On weekends in particular I am acutely aware of how little I have updated this blog from the daily posts of last year, with gaps of days or sometimes weeks between postings. My original goal was to write in here on weekends and at the Wednesday night Meetup, but some of the Meetup magic has faded as of late (I'm hoping to get back into it in a couple of weeks when work calms down, and I want my writing class to be a bigger focus at the moment), so everything falls by the side of the road and my life spells itself out instead in short snippets on Facebook and Twitter. For my fried-out attention span it seems to be all I can handle.
Sooner or later though I miss writing in this blog so much so that it creates an ache, and I also think to myself, "Ah, the posts are so rare, perhaps we should re-think what we want the theme to be." The original blog at Yahoo 360 and the beginning days of this blog were about healing from the onslaught of culture shock from the Midwest to California, but now I am drawn to writing of California as though it were the constant and progressive adventure. I focus now on how the title of blog is defined in terms of keeping enough of my Midwestern-ness without losing the spirit that enabled me to know myself here, too. Sometimes I feel that's lost--I go all black and white on the world (defining myself as only Midwestern and/or only Californian). I find myself (more so recently with what is once again an unrealistic workload) stopping unexpectedly and remembering that I live in San Francisco and being dazzled by that. A million things could strike the spark, but mostly working in a building you could find anywhere across the country (ah, the joy of working in a "chain store") and then stepping out and seeing the Transamerica Pyramid in the distance. I'm shocked back into grace there. It's a tourist moment that hasn't died after five years and, because of where I'm from, probably never die.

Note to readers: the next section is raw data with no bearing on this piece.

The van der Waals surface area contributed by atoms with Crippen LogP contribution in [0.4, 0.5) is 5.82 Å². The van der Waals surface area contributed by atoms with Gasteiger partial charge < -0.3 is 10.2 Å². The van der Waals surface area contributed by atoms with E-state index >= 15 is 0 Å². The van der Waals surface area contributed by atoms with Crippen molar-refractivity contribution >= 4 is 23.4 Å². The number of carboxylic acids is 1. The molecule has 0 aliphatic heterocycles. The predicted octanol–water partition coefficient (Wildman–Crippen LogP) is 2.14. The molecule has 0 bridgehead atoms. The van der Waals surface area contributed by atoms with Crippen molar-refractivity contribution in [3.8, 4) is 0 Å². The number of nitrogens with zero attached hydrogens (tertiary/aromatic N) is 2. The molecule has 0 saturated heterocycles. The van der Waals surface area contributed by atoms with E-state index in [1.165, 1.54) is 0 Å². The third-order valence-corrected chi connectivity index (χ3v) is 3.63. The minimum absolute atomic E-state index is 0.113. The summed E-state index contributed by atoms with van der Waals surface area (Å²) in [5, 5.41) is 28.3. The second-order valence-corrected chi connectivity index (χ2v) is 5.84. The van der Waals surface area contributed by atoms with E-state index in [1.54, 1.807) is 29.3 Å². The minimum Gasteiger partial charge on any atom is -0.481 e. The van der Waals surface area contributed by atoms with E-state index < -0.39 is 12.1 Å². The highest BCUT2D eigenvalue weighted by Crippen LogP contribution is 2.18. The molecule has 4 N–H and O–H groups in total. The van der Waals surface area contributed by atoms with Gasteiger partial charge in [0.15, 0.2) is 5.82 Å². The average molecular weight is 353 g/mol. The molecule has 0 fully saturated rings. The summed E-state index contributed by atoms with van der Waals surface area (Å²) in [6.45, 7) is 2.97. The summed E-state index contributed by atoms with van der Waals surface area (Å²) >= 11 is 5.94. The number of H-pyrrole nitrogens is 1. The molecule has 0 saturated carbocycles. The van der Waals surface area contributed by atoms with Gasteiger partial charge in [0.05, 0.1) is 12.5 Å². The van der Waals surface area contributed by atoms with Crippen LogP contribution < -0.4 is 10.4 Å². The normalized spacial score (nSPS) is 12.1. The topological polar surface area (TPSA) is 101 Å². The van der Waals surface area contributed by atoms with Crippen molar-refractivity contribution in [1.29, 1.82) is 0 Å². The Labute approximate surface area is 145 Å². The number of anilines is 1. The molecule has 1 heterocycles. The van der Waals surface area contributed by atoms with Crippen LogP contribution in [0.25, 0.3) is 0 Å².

There are curiosities and events occuring right now that I can only discover on the web (Facebook, Twitter, news feeds, You Tube), but trapping myself in the voter booth box of a laptop doesn't gain me much in real experience. To paraphrase Shania Twain, "Okay, so you know how work the web...that don't impress me much..." Not that I do things to impress others, by any means. And not that a better working of the web isn't needed on my part (there's still much to learn, grasshopper). But at the end of the day in the dark I'm on Facebook and Twitter feeding the beast, or learning Google applications like Latitude and Reader and Notebook, or checking out Quillpill, and then that bleeds into the weekend, what with podcasts and all, and pretty soon the sum of my days is on a phosphorus screen. And it tain't quality--I miss pushing whole adventures out and my thoughts on them, particularly here or in my other blogs of environmental or artistic note.
I'm working out a system to do better.
Balance, my dear reader, is a measure of constant awareness.